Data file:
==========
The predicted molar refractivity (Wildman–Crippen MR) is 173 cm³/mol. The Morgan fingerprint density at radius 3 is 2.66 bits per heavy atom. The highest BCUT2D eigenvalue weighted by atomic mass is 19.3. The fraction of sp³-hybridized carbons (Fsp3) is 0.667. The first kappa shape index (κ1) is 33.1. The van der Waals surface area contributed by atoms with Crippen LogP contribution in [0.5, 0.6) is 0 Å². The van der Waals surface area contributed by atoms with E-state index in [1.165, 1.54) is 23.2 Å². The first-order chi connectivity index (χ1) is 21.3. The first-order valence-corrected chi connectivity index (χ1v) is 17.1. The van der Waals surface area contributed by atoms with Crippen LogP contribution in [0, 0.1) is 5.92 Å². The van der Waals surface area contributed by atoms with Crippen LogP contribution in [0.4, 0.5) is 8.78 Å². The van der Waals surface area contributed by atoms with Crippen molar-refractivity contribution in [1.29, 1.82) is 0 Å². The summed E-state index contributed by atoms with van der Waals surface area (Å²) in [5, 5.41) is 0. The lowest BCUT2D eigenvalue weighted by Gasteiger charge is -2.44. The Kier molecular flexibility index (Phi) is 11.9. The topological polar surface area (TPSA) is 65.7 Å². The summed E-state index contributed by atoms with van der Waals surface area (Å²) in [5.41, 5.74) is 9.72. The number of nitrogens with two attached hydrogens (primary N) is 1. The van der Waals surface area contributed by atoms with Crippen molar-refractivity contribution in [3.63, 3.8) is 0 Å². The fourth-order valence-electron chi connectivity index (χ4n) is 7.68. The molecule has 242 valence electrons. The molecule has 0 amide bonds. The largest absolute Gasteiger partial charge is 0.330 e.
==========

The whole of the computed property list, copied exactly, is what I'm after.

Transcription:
The predicted molar refractivity (Wildman–Crippen MR) is 173 cm³/mol. The Morgan fingerprint density at radius 3 is 2.66 bits per heavy atom. The highest BCUT2D eigenvalue weighted by atomic mass is 19.3. The fraction of sp³-hybridized carbons (Fsp3) is 0.667. The first kappa shape index (κ1) is 33.1. The van der Waals surface area contributed by atoms with Crippen LogP contribution in [0.5, 0.6) is 0 Å². The van der Waals surface area contributed by atoms with E-state index in [1.165, 1.54) is 23.2 Å². The first-order chi connectivity index (χ1) is 21.3. The first-order valence-corrected chi connectivity index (χ1v) is 17.1. The van der Waals surface area contributed by atoms with Crippen LogP contribution in [0, 0.1) is 5.92 Å². The van der Waals surface area contributed by atoms with Crippen LogP contribution in [0.4, 0.5) is 8.78 Å². The van der Waals surface area contributed by atoms with Crippen molar-refractivity contribution in [1.29, 1.82) is 0 Å². The summed E-state index contributed by atoms with van der Waals surface area (Å²) in [5, 5.41) is 0. The lowest BCUT2D eigenvalue weighted by Gasteiger charge is -2.44. The Kier molecular flexibility index (Phi) is 11.9. The topological polar surface area (TPSA) is 65.7 Å². The summed E-state index contributed by atoms with van der Waals surface area (Å²) in [5.41, 5.74) is 9.72. The number of nitrogens with two attached hydrogens (primary N) is 1. The van der Waals surface area contributed by atoms with Crippen molar-refractivity contribution in [3.63, 3.8) is 0 Å². The fourth-order valence-electron chi connectivity index (χ4n) is 7.68. The molecule has 242 valence electrons. The molecule has 0 amide bonds. The largest absolute Gasteiger partial charge is 0.330 e.